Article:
Which way is up?
Kat - This month I'm reporting back from the Genetics Society Autumn Meeting, which took place at the Royal Society in London. Called "Genes to Shape", the talks brought together researchers ranging from mathematicians and physicists to developmental biologists to discuss how biological shapes are created.
Dr Veronica Grieneisen from the John Innes Centre in Norwich, is figuring out how cells know which way is up, and start to organise themselves into tissues.
Veronica - For a scientist, I think we look at nature and we have many questions. But what's really close to my heart is to try to understand how cells can understand position within themselves but also amongst themselves. And so, that's not only in plant cells, but also in animal cells which are moving around.
Kat - I guess how do we know where we are and what we're doing?
Veronica - Exactly and not only where we are and what we're doing, but what is our head and what is our tail. And so, for us, we already come with our head and with our feet, but for plants say, or for cells, they actually have to establish that information. I mean, if you think about a cell, you have a bag of proteins in the nucleus, but who's telling that cell what part of that membrane will be at the front and what part of that membrane will be at the back? And so, that is something that we're investigating and we see that this information is coming from within and it can be spontaneously generated.
Kat - I really loved it in your talk when you showed a blob which is a cell that had had its nucleus, its DNA, taken away and you kind of poke it, and it moves by itself. What's going on there?
Veronica - So, those are really classical experiments and it's quite mind boggling because then the cell without a nucleus, it's able to detect a gradient. It's able to do really complex things. What we realise there is that it's all through the dynamics of these proteins within. And so, that's what we're able to explain, only through modelling. So, we're bringing in mathematical formulations of what's happening and what's most interesting for us is now, we're discovering that exactly the same process is happening in plants while these two, animals and plants, they have diverged 1.6 billion years ago. So, this logic of how a cell polarises is really, really ancient.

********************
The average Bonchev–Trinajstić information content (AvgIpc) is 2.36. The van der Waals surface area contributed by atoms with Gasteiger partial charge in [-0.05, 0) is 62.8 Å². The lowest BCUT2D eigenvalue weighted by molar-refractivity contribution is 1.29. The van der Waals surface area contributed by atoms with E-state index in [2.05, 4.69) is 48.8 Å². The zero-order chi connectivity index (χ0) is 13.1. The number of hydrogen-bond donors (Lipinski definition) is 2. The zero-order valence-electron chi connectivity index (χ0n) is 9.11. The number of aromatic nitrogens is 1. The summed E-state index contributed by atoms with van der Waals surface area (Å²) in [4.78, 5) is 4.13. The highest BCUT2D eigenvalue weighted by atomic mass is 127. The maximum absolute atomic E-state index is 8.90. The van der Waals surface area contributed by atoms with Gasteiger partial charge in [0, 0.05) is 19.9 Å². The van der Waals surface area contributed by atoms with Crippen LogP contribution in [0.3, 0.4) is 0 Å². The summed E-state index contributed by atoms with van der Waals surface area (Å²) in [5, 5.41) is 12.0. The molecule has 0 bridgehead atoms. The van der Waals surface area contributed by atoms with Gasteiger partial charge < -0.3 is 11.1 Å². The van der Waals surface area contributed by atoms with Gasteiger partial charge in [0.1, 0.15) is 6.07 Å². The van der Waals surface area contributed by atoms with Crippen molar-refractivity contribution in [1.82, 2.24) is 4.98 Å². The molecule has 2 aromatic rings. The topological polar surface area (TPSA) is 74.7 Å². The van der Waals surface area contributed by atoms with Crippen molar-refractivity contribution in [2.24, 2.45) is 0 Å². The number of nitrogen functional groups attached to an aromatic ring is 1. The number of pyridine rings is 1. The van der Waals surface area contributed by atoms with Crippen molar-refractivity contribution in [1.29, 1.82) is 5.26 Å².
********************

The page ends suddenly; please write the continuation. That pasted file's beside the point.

Kat - And it's the same proteins - you have proteins at the front of the cells, proteins at the back, and they're the same proteins doing this.
Veronica - Basically, they're very similar. So, these are the small G proteins, but what is the same is the mechanism. So, maybe the proteins are a little bit different but the way they do it is the same. We think that afterwards, when multi-cellularity has been evolved, although it's been done independently in plants and animals, you're still stuck with the same principles.
Kat - And so ultimately, where do you hope that your work is going to take you because at the moment, you're just kind of modelling single cells. Where do you want to go with it?
Veronica - So, indeed. We're understanding the single cell, but what we're doing now is we're putting them together. So first, how does one cell speak to its neighbouring cell? So, how do you get interesting conversation between two cells? For example in plants, we know that we have these jigsaw puzzle-like shaped cells and they have to coordinate their jigsaw shape with their neighbouring cells. What we saw is that the way that they communicate can also be extended over many, many cells. So then, suddenly we can understand how our organs can give information from one region to the other. So basically, it's everything about scaling. We understand first the individual cell then its interactions, and then suddenly, we can understand more of this emerging behaviour on the level of many, many cells.
Kat - That was Veronica Grieneisen from the John Innes Centre in Norwich.